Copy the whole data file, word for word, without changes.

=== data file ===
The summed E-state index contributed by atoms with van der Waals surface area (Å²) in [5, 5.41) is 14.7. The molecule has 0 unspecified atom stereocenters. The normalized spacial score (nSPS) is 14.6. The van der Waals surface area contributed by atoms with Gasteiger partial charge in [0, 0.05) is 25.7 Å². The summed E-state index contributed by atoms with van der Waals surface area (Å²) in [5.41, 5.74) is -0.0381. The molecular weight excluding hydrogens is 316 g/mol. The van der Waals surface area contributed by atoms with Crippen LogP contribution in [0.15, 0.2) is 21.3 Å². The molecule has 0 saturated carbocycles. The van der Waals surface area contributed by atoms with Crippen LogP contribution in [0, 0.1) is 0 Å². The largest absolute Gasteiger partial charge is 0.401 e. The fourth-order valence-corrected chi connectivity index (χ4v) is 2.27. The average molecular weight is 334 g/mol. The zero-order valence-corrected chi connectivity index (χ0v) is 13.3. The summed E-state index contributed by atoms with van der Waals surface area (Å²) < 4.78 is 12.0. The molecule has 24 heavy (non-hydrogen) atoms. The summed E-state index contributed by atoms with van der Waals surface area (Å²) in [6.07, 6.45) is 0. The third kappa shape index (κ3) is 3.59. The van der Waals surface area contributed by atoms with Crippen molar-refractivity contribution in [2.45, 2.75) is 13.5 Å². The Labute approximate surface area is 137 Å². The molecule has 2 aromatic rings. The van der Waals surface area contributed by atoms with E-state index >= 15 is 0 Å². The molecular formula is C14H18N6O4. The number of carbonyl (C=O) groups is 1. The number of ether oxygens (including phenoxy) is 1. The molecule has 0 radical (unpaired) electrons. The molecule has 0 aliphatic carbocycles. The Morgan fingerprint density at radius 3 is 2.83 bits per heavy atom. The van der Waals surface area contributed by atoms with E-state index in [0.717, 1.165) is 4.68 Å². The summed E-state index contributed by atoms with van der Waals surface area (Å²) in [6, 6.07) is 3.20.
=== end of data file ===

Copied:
The summed E-state index contributed by atoms with van der Waals surface area (Å²) in [5, 5.41) is 14.7. The molecule has 0 unspecified atom stereocenters. The normalized spacial score (nSPS) is 14.6. The van der Waals surface area contributed by atoms with Gasteiger partial charge in [0, 0.05) is 25.7 Å². The summed E-state index contributed by atoms with van der Waals surface area (Å²) in [5.41, 5.74) is -0.0381. The molecular weight excluding hydrogens is 316 g/mol. The van der Waals surface area contributed by atoms with Crippen LogP contribution in [0.15, 0.2) is 21.3 Å². The molecule has 0 saturated carbocycles. The van der Waals surface area contributed by atoms with Crippen LogP contribution in [0, 0.1) is 0 Å². The largest absolute Gasteiger partial charge is 0.401 e. The fourth-order valence-corrected chi connectivity index (χ4v) is 2.27. The average molecular weight is 334 g/mol. The zero-order valence-corrected chi connectivity index (χ0v) is 13.3. The summed E-state index contributed by atoms with van der Waals surface area (Å²) < 4.78 is 12.0. The molecule has 24 heavy (non-hydrogen) atoms. The summed E-state index contributed by atoms with van der Waals surface area (Å²) in [6.07, 6.45) is 0. The third kappa shape index (κ3) is 3.59. The van der Waals surface area contributed by atoms with Crippen molar-refractivity contribution in [2.45, 2.75) is 13.5 Å². The Labute approximate surface area is 137 Å². The molecule has 2 aromatic rings. The van der Waals surface area contributed by atoms with E-state index >= 15 is 0 Å². The molecular formula is C14H18N6O4. The number of carbonyl (C=O) groups is 1. The number of ether oxygens (including phenoxy) is 1. The molecule has 0 radical (unpaired) electrons. The molecule has 0 aliphatic carbocycles. The Morgan fingerprint density at radius 3 is 2.83 bits per heavy atom. The van der Waals surface area contributed by atoms with E-state index in [0.717, 1.165) is 4.68 Å². The summed E-state index contributed by atoms with van der Waals surface area (Å²) in [6, 6.07) is 3.20.